Mr. Van Buitenen was not the only person to notice that Pauline Green was slow to get on the case. The budget spokesman for the Party of European Socialists resigned in protest at Pauline Green's dilatory stance on fraud. She was not the only one to find Mrs. Green's argument tortuously contrived. First, Mrs. Green tabled a censure motion on the Commission after a majority in the European Parliament agreed with the conclusions of the Elles report. She then declared that the Party of European Socialists would oppose the motion in a vote, since the only way to register confidence in the Commission was to call for censure and then vote against it. Only a trusty double negative would do for that stout upholder of Britain's interests.

How delightfully intimate it all was: the thumbs up; the celebrations, and Commissioner Kinnock gratefully kissing Mrs. Green's hand. It was not, therefore, too surprising that Mr. Santer announced proudly that the Commission's escape from censure amounted to a vote of confidence. Cover-ups, back-scratching and cosy dealsto avoid the frightful embarrassment of being held accountable are the story of Labour's brave battle against fraud.

Let us consider the legendary Mrs. Cresson and her cosy menage, including her live-in dentist, who is employed as an adviser. What did Labour do about that? It supported her. According to Mrs. Green, that was a principled stance--I suppose that, by her standards, it might have been--which helped

Well, the earth did not exactly move under Mrs. Cresson that day. What a cop-out that was. Most of Labour's MEPs had not voted for the very report that described the problem of fraud in the first place. They did not vote for the motion withdrawing support from Mrs. Cresson two weeks after she and other Commissioners had resigned and after the independent experts had found her guilty of favouritism.

There has not been much evidence of Mrs. Green campaigning for a new Commission to be appointed, because that would mean the removal of the very people whom she hoped to protect. Her credentials on clean financial management took another tumble when it was revealed that, three years ago, she had--no doubt, coincidentally--arranged a conference outside the EU,

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in Cyprus, for a number of MEPs and their advisers in the same week in which her adviser was getting married on the island. We are utterly confident that the taxpayer was absolutely delighted to be helping with those travel expenses.

How sensible Mrs. Green was to send her driver out to Cyprus three days before the conference began. He said:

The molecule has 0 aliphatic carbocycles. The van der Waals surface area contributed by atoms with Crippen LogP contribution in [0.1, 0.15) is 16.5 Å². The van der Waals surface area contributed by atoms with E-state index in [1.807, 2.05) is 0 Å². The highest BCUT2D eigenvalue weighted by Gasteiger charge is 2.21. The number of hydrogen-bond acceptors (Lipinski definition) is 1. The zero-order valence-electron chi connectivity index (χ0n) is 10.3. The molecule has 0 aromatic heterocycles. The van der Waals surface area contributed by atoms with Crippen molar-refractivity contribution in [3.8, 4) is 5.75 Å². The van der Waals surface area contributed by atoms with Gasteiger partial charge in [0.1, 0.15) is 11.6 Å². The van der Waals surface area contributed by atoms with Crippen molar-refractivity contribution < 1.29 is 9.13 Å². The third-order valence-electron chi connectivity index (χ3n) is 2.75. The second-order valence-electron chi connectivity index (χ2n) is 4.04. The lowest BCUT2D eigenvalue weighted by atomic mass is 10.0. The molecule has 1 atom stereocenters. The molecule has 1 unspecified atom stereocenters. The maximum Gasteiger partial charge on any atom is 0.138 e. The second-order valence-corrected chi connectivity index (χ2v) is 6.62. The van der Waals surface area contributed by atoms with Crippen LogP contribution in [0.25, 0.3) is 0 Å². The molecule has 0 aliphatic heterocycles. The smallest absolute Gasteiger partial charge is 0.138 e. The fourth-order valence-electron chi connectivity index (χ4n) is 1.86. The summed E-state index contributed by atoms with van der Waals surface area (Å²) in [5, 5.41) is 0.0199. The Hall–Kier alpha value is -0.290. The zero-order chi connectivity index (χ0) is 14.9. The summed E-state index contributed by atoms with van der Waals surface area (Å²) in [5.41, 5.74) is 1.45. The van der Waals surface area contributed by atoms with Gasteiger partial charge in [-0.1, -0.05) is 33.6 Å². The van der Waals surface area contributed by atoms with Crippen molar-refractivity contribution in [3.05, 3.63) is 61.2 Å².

He went three days early--that is some traffic jam, particularly as he flew there. [Laughter.] That's right, he flew there, and the taxpayer paid.

We do not even need to dwell on the complex affairs of Mr. Glyn Ford, which bring a new dimension to the phrase "money laundering". We assume that Labour has instituted an urgent inquiry into the extraordinary allegations made in today's edition of the Daily Express. No doubt the Chief Secretary will comment on that when he responds. We assume also that, pending that inquiry, Mr. Ford will be removed from his position at the head of Labour's list of candidates for the south-west region. After all, those at Millbank tower parachuted him in there. If they mean business, they will airlift him out.

Mr. Geraint Davies: Will the right hon. Gentleman give way?

Mr. Maude: No, I will not.

Labour Members' claim to be tough on fraud is pretty thin, and now they have admitted it. The Economic Secretary said

She said that not once, but a further five times in all. We were all agog to know what the "everything" of which she boasted would amount to. Sadly, not very much, which the Minister of State, Foreign and Commonwealth Office, the right hon. Member for Gateshead, East and Washington, West (Ms Quin), was forced to admit only two weeks later. Days before the Commission resigned, she made the shameful admission that

    "the Council has not formally discussed the way in which the Commissioners have performed their duties".

What did the Government do? What was the "everything" of which the Economic Secretary bragged? We know that there were no formal discussions, because that admission has been dragged out of the Government. Were there informal discussions--perhaps a little light conversation over lunch? What was said and what was done, or is the truth that, despite all their protestations, they did nothing and said nothing on this crucial matter? The only thing that they agreed was a cut in the anti-fraud expenditure of 16 per cent. in the 1999 draft budget when fighting fraud was meant to be at the top of their presidency wish list only a year ago.

In the European Parliament, Labour denies that a problem ever existed. In the Council of Ministers, Labour sits on its hands and stays stumm. Is that what Labour Members call leading in Europe? Unlike Labour, Conservatives mean what they say--